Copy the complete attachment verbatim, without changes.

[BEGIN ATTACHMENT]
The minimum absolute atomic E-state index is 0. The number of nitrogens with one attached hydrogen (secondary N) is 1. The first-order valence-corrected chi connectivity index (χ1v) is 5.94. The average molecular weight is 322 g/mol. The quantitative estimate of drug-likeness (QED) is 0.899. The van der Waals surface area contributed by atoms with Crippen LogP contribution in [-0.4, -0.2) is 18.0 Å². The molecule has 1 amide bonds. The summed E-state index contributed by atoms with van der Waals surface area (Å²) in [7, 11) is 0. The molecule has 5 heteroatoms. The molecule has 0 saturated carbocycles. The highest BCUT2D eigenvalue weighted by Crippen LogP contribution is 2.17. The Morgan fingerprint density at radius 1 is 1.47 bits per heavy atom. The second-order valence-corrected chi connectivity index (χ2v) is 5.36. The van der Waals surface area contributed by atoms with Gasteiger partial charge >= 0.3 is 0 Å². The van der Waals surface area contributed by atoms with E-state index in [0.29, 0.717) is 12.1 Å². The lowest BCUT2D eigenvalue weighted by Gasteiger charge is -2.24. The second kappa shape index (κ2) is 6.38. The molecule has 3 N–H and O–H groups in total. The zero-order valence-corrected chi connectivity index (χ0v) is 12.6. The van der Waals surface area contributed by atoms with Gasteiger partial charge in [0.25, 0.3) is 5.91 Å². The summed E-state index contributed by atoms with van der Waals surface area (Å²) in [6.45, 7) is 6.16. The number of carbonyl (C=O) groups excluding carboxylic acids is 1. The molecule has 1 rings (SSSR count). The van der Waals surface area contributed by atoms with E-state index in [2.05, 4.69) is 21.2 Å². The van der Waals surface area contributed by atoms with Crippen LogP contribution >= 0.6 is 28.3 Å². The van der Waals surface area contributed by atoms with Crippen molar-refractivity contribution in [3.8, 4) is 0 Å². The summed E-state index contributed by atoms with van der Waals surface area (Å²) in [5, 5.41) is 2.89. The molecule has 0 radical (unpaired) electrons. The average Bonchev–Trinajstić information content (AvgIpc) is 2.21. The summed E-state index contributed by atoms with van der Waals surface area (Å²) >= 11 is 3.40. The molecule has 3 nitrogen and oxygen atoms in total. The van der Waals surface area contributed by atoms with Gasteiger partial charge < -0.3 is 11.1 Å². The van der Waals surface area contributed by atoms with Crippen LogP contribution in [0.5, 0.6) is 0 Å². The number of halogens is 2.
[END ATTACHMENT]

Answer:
The minimum absolute atomic E-state index is 0. The number of nitrogens with one attached hydrogen (secondary N) is 1. The first-order valence-corrected chi connectivity index (χ1v) is 5.94. The average molecular weight is 322 g/mol. The quantitative estimate of drug-likeness (QED) is 0.899. The van der Waals surface area contributed by atoms with Crippen LogP contribution in [-0.4, -0.2) is 18.0 Å². The molecule has 1 amide bonds. The summed E-state index contributed by atoms with van der Waals surface area (Å²) in [7, 11) is 0. The molecule has 5 heteroatoms. The molecule has 0 saturated carbocycles. The highest BCUT2D eigenvalue weighted by Crippen LogP contribution is 2.17. The Morgan fingerprint density at radius 1 is 1.47 bits per heavy atom. The second-order valence-corrected chi connectivity index (χ2v) is 5.36. The van der Waals surface area contributed by atoms with Gasteiger partial charge >= 0.3 is 0 Å². The van der Waals surface area contributed by atoms with E-state index in [0.29, 0.717) is 12.1 Å². The lowest BCUT2D eigenvalue weighted by Gasteiger charge is -2.24. The second kappa shape index (κ2) is 6.38. The molecule has 3 N–H and O–H groups in total. The zero-order valence-corrected chi connectivity index (χ0v) is 12.6. The van der Waals surface area contributed by atoms with Gasteiger partial charge in [0.25, 0.3) is 5.91 Å². The summed E-state index contributed by atoms with van der Waals surface area (Å²) in [6.45, 7) is 6.16. The number of carbonyl (C=O) groups excluding carboxylic acids is 1. The molecule has 1 rings (SSSR count). The van der Waals surface area contributed by atoms with E-state index in [2.05, 4.69) is 21.2 Å². The van der Waals surface area contributed by atoms with Crippen LogP contribution >= 0.6 is 28.3 Å². The van der Waals surface area contributed by atoms with Crippen molar-refractivity contribution in [3.8, 4) is 0 Å². The summed E-state index contributed by atoms with van der Waals surface area (Å²) in [5, 5.41) is 2.89. The molecule has 0 radical (unpaired) electrons. The average Bonchev–Trinajstić information content (AvgIpc) is 2.21. The summed E-state index contributed by atoms with van der Waals surface area (Å²) >= 11 is 3.40. The molecule has 3 nitrogen and oxygen atoms in total. The van der Waals surface area contributed by atoms with Gasteiger partial charge < -0.3 is 11.1 Å². The van der Waals surface area contributed by atoms with Crippen LogP contribution in [0.5, 0.6) is 0 Å². The number of halogens is 2.